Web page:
The intelligent but undersized Thomas, who missed the offseason practices due to injury, has the track record. The Packers cut him at the end of camp last season, but when Matthews rushed the passer only twice during a Week 2 win over Seattle, the Packers signed Thomas off Dallas’ practice squad and immediately handed him the third-down dime role. “He’s an excellent player in that particular package,” coach Mike McCarthy said at the time. Thomas had one sack, three tackles for losses, two passes defensed and two hurries. He added four quarterback hits — Jake Ryan and Palmer had zero. Thomas certainly didn’t kill the defense, though he didn’t make anything happen, either. The Packers need to do better, which is why they used a fourth-round pick on Stanford’s Blake Martinez.

For Bradford, this likely will be his last chance. Bradford was a dynamo at Arizona State, with 29 sacks and 40.5 tackles for losses during his final two seasons. He sunk into the fourth round because he seemed like a man without a position, and that’s exactly how it’s played out. Bradford spent his rookie training camp at outside linebacker before being moved to inside linebacker At times, he looks like a fit. He made a nice interception during OTAs but also has been beaten badly by backs coming out of the backfield.

Brown and Pikula are undrafted rookies who received signing bonuses of $5,000 and $2,500, respectively. Brown left Mississippi State following a redshirt junior season of 100 tackles, including four sacks and 10.5 stuffs (a tackle at or behind the line of scrimmage vs. the run). At the Scouting Combine, Brown (6-0 3/4, 229) ran his 40 in 4.77 seconds with a 31-inch vertical leap and a 4.28 clocking in the 20-yard shuttle, a drill that measures change-of-direction agility. That compares favorably to Martinez, who ran his 40 in 4.71 with a 28.5-inch vertical and a 4.20 in the shuttle.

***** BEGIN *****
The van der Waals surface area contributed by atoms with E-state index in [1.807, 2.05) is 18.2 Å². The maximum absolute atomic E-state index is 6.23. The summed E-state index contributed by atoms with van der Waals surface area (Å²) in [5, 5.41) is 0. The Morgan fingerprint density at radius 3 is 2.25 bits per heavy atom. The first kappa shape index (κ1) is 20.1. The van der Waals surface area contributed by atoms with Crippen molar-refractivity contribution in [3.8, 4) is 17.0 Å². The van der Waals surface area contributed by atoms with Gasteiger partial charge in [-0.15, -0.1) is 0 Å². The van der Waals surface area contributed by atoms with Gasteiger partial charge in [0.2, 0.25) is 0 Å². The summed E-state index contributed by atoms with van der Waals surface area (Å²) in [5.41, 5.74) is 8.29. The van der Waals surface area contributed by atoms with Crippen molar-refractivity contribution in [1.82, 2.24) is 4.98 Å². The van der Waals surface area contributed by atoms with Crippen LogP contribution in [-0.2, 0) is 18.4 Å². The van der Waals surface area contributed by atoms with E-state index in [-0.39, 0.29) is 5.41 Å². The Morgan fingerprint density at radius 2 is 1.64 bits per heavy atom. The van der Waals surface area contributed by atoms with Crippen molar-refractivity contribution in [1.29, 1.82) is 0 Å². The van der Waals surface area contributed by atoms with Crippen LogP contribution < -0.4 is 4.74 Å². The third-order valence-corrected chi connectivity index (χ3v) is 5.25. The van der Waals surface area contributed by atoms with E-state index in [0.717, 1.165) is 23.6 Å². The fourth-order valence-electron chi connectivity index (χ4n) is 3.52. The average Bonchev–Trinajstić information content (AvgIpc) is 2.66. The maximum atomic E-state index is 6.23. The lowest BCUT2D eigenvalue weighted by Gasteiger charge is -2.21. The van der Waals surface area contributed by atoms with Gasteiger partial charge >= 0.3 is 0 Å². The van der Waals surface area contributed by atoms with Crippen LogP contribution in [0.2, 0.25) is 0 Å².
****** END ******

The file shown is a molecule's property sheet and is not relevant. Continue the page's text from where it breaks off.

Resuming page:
“In our defense, we kind of match some things — not completely man-to-man but we matched things and I felt like I did a pretty good job at that,” Brown said. “In some of our defenses, we played man-to-man coverage and I felt like I did pretty good. I guarded tight ends like (first-team all-SEC performer Evan) Engram from Ole Miss, guarded (former Alabama star receiver) Amari Cooper in the slot. I did a lot of that in our system. I feel comfortable at it. Whatever I can do to help my chances, of course I’m willing to do it.”

As a senior, Pikula tallied 55 tackles despite missing the final two games for what he called “BYU stuff.” With such ho-hum production, Pikula needed a big pro day. Pikula (6-1, 234) delivered, with a 4.57 in the 40-yard dash, 24 reps on the 225-pound bench press, a 36.5-inch vertical leap and a 4.23 in the 20-yard shuttle.

His competitiveness comes from being part of a big family. “You’ve got to eat fast. One box of pizza, five boys — you do the math,” Pikula said. “It’s survival of the fittest. Everyone would eat the pizza. I’d just have the crust. I took the scraps. It all paid off.”